בָּרוּךְ אַתָּה הָשֵׁם אֱלֹקֵינוּ מֶלֶךְ הָעוֹלָם בּוֹרֵא עִשְּבֵּי בְּשָֹמִים
Baruch Ata Hashem Elokeinu Melech ha’olam boreh isvei besamim
‘Blessed are You Hashem… Creator of fragrant herbs.’

I found it quite interesting that different types of the same herb could have different blessings. Although both have similar leaves and their fragrance strongly resembles the uplifting scent of lemon, the tougher type is more tart and acrid, while the milder type is sweeter. I enjoy smelling both kinds of lemon balm as I brush by them in my garden.

Emotional Healer, Mood Balancer and Mental Strengthener
Lemon balm has been cultivated in the Mediterranean region for about 2000 years. For centuries, herbal writers have praised this calmative herb for its ability to balance feelings, and help resolve moodiness and melancholia. The Greek physician, Dioscorides, would apply lemon balm to scorpion or animal bites for its antibacterial properties, and then give the patients wine infused with lemon balm to calm their nerves. Lemon balm steeped in wine was used to lift the spirits since ancient times. It is still used today in aromatherapy to combat depression. It is associated with the energies of the moon and therefore helps balance emotions. It allows us to perceive our feelings without getting lost and wrapped up in them. The Muslim herbalist, Avicenna, recommended lemon balm “to make the heart merry.” “...[Lemon Balm] causeth the mind and heart to be Merry...and driveth away all troublesome cares” (Culpeper, mid-17th Century). Lemon balm tea soothes emotional pains after a relationship ends. It also helps heal people suffering from mental or nervous disorders. Moreover, melissa is useful for individuals with a sound mind who need to keep their mental abilities in superior condition. Its sedative properties and pleasing scent make it a popular ingredient in herbal pillows to promote relaxation and sound sleep. Lemon balm may also be used as a bathing herb, by scattering its delightfully scented leaves over the water, or by pouring an infusion to mix with the bath. Today, lemon balm is often combined with other calming, soothing herbs, such as valerian, to enhance the overall relaxing effect.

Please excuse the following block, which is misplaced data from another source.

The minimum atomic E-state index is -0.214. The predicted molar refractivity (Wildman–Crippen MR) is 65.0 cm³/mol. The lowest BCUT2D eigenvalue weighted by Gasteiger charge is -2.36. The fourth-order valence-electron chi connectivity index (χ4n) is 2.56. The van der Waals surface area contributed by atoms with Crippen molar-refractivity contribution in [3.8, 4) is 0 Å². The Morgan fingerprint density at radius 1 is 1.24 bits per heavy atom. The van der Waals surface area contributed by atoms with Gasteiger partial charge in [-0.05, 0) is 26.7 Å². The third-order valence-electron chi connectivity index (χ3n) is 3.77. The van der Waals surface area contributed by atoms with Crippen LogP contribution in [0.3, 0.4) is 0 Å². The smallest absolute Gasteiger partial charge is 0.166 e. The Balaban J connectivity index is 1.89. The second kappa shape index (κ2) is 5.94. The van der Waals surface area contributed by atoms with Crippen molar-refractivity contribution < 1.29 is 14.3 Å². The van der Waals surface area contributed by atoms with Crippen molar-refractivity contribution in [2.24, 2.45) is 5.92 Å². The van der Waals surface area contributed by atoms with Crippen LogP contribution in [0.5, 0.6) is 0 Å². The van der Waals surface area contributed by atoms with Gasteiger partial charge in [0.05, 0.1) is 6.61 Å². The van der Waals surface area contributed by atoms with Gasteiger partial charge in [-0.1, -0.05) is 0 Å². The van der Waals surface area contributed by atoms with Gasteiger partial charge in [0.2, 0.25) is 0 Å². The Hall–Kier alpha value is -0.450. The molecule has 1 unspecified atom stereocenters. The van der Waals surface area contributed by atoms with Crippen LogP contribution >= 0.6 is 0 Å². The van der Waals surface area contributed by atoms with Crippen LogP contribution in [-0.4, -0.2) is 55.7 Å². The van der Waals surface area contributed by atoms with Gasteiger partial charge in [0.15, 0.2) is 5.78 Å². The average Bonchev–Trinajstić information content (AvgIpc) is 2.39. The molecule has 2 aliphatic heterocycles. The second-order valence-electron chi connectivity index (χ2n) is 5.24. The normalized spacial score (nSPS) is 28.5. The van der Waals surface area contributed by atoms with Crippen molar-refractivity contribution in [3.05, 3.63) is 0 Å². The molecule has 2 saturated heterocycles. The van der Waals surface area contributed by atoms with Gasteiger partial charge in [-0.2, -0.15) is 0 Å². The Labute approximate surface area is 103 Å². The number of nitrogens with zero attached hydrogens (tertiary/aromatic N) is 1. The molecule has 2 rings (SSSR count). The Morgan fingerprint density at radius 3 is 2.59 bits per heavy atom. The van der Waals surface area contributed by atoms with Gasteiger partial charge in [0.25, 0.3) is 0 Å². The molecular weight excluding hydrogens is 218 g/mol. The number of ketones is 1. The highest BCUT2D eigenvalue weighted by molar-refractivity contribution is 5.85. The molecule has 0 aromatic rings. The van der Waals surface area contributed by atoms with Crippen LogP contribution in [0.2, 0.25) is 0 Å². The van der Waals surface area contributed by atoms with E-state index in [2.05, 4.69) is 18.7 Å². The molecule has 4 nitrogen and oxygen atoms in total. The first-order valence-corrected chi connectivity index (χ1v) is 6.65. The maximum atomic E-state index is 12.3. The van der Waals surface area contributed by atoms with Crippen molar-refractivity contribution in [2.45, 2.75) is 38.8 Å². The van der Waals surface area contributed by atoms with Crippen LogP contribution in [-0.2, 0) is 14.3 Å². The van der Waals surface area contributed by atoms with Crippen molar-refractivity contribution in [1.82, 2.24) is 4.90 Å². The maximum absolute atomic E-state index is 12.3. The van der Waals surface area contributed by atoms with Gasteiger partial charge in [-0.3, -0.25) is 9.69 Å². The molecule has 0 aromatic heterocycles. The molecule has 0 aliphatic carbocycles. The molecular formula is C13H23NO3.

Healing Herpes